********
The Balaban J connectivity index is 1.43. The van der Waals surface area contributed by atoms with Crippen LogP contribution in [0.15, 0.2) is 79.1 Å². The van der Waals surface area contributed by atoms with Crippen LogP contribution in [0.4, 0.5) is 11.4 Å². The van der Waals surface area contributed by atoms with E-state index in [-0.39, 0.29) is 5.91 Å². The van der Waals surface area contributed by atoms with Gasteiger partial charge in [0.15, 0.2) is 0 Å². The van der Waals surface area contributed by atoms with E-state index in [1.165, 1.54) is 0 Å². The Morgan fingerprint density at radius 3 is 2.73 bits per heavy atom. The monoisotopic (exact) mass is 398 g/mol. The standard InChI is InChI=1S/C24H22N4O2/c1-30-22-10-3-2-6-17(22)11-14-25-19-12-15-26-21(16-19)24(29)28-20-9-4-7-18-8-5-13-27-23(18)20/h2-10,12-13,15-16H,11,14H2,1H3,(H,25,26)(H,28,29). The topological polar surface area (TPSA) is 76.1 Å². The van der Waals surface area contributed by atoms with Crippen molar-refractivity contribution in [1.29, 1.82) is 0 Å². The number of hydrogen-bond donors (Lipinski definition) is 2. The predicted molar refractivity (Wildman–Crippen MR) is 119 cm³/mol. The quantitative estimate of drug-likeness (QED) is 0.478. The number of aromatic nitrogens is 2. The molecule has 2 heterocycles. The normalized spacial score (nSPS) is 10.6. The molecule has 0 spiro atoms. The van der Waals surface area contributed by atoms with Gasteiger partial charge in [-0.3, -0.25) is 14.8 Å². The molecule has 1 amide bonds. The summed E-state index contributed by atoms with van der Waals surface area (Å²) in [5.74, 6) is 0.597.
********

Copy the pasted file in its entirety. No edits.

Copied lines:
The Balaban J connectivity index is 1.43. The van der Waals surface area contributed by atoms with Crippen LogP contribution in [0.15, 0.2) is 79.1 Å². The van der Waals surface area contributed by atoms with Crippen LogP contribution in [0.4, 0.5) is 11.4 Å². The van der Waals surface area contributed by atoms with E-state index in [-0.39, 0.29) is 5.91 Å². The van der Waals surface area contributed by atoms with Gasteiger partial charge in [0.15, 0.2) is 0 Å². The van der Waals surface area contributed by atoms with E-state index in [1.165, 1.54) is 0 Å². The Morgan fingerprint density at radius 3 is 2.73 bits per heavy atom. The monoisotopic (exact) mass is 398 g/mol. The standard InChI is InChI=1S/C24H22N4O2/c1-30-22-10-3-2-6-17(22)11-14-25-19-12-15-26-21(16-19)24(29)28-20-9-4-7-18-8-5-13-27-23(18)20/h2-10,12-13,15-16H,11,14H2,1H3,(H,25,26)(H,28,29). The topological polar surface area (TPSA) is 76.1 Å². The van der Waals surface area contributed by atoms with Crippen molar-refractivity contribution in [1.29, 1.82) is 0 Å². The number of hydrogen-bond donors (Lipinski definition) is 2. The predicted molar refractivity (Wildman–Crippen MR) is 119 cm³/mol. The quantitative estimate of drug-likeness (QED) is 0.478. The number of aromatic nitrogens is 2. The molecule has 2 heterocycles. The normalized spacial score (nSPS) is 10.6. The molecule has 0 spiro atoms. The van der Waals surface area contributed by atoms with Gasteiger partial charge in [-0.3, -0.25) is 14.8 Å². The molecule has 1 amide bonds. The summed E-state index contributed by atoms with van der Waals surface area (Å²) in [5.74, 6) is 0.597.